Canada's Ben Thorne takes the bronze medal in the 20km race walk at the IAAF World Championships Beijing 2015
World bronze medallist Ben Thorne is a rising star in the 20km race walk. Here the Canadian offers his personal take on our first impressions questions.
First ever race walk competition
I was aged about 15 and it was a 1500m race walk in Smithers, British Columbia to qualify for the British Columbia Summer Games. My dad had been a good runner and I too started to run. During my first year competing in track, when I saw the race walk I thought, I can win a blue ribbon in that. The next year I returned and entered the 1500m race walk. Only two of us entered that race, but I won in a time of about 10:40.
It was cross-country skiing. My parents were highly involved in the cross-country ski club in my hometown of Kitimat in British Columbia. I was on a pair of skis as soon as I could walk and I started competing from the age of five or six. I did okay as a cross-country skier. One year I finished in the top 15 at the Western Canadian Championships, but because I was skinny and cross-country skiing requires a lot of upper body strength, I didn’t improve in the way I wanted to. I probably competed in my last ever cross-country ski race aged about 15 before slowly transitioning to race walking.
My first race walking coach was a lady called Candyce Muzylowski. She was the only person in my hometown who knew anything about race walking because her daughter had done a little bit of race walking in her younger days.
First competition outside of Canada
That came at the 2011 Pan American Junior Championships in Miramar, Florida. I was the only race walker on the team and back then I didn’t really feel like I belonged. I remember I was disqualified just after halfway in the 10,000m race walk. It was definitely disappointing but looking back it was good to get that international exposure and the experience taught me I needed to work more on my technique.
I remember winning the British Columbia High School Champs in grade 11 and the very next day experiencing my first training session with Inaki Gomez and Evan Dunfee and Gerry Dragomir, my coach. The session was way more intense than what I’d experienced before and I picked up a hamstring issue, which stopped me from training for two months.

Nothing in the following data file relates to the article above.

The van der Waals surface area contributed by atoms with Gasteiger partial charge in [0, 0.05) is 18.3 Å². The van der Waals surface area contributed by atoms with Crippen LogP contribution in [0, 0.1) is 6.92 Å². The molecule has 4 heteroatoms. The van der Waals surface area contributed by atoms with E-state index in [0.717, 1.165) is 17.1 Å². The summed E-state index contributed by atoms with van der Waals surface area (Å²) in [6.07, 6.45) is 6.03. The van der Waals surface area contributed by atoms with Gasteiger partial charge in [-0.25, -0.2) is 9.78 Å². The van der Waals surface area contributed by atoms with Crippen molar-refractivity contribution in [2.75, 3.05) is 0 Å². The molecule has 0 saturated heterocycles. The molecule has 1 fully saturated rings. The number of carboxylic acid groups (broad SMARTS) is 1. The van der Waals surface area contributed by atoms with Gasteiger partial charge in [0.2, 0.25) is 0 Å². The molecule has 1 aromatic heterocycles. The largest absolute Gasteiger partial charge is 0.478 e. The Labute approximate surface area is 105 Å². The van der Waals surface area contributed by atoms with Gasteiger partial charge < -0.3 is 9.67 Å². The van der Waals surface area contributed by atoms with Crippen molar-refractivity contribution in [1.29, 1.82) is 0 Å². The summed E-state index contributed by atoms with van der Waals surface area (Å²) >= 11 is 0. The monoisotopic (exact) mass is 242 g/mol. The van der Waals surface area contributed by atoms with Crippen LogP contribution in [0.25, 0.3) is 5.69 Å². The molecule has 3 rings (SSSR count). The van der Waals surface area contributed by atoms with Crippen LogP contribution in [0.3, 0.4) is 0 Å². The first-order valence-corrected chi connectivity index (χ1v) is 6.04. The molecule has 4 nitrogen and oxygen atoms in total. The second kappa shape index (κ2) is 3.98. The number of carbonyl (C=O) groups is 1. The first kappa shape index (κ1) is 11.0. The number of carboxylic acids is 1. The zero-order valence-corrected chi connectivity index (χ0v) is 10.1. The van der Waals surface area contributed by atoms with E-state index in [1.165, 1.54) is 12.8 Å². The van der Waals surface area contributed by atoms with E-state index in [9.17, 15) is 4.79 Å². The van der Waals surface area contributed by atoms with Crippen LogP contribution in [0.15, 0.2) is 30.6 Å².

First sporting hero
As my dad was a big track fan, I remember him telling me how awesome Donovan Bailey (the Canadian sprinter who won Olympic 100m gold in 1996) was. I also loved Beckie Scott, the 2002 Olympic cross-country skiing gold medallist. She is now an athlete representative for WADA, which is pretty cool.
First piece of clothing ever bought
I can’t remember my first piece of clothing, but I remember saving up to buy a trampoline when I was aged eight. I guess it wasn’t really my own money, but I remember carrying out chores for my parents and saving up $200 to buy the trampoline. I certainly got good use out of it.
First ever toy
I remember getting a really cool train set for Christmas as a four-year-old. It was a big steam engine with a couple of carriages and it ran automatically on a big track. I also remember a toy guitar. I couldn’t really play, but I pretended to.
First thing learned to cook
I guess pouring myself a bowl of cereal doesn’t count as cooking. It was probably pasta. From early on, I knew how to boil water and put pasta in the pot.
First movie that made you cry
I don’t usually cry too often during movies, but I guess it might have been when Mufasa dies in The Lion King. That was my favourite movie when I was younger.
First ever car
I’ve never owned a car. I have a driver’s licence, but since I moved to Vancouver the transport is so good it seems a meaningless experience to buy a car. The only time I wish I had a car was to drive out to hiking trails.
First ever pet
It would have been a rabbit, although I later got a pet snake. I remember begging my mum and dad for two years for a pet snake before they caved in. I had a metre-long corn snake, which was totally harmless. I remember buying frozen mice from the pet store for the snake to eat. It was a really low-maintenance pet and I had it for five or six years. I remember taking great pride in decorating the cage. I used to fill the cage with top soil and the snake would burrow under the soil for the first few days.
Steve Landells for the IAAF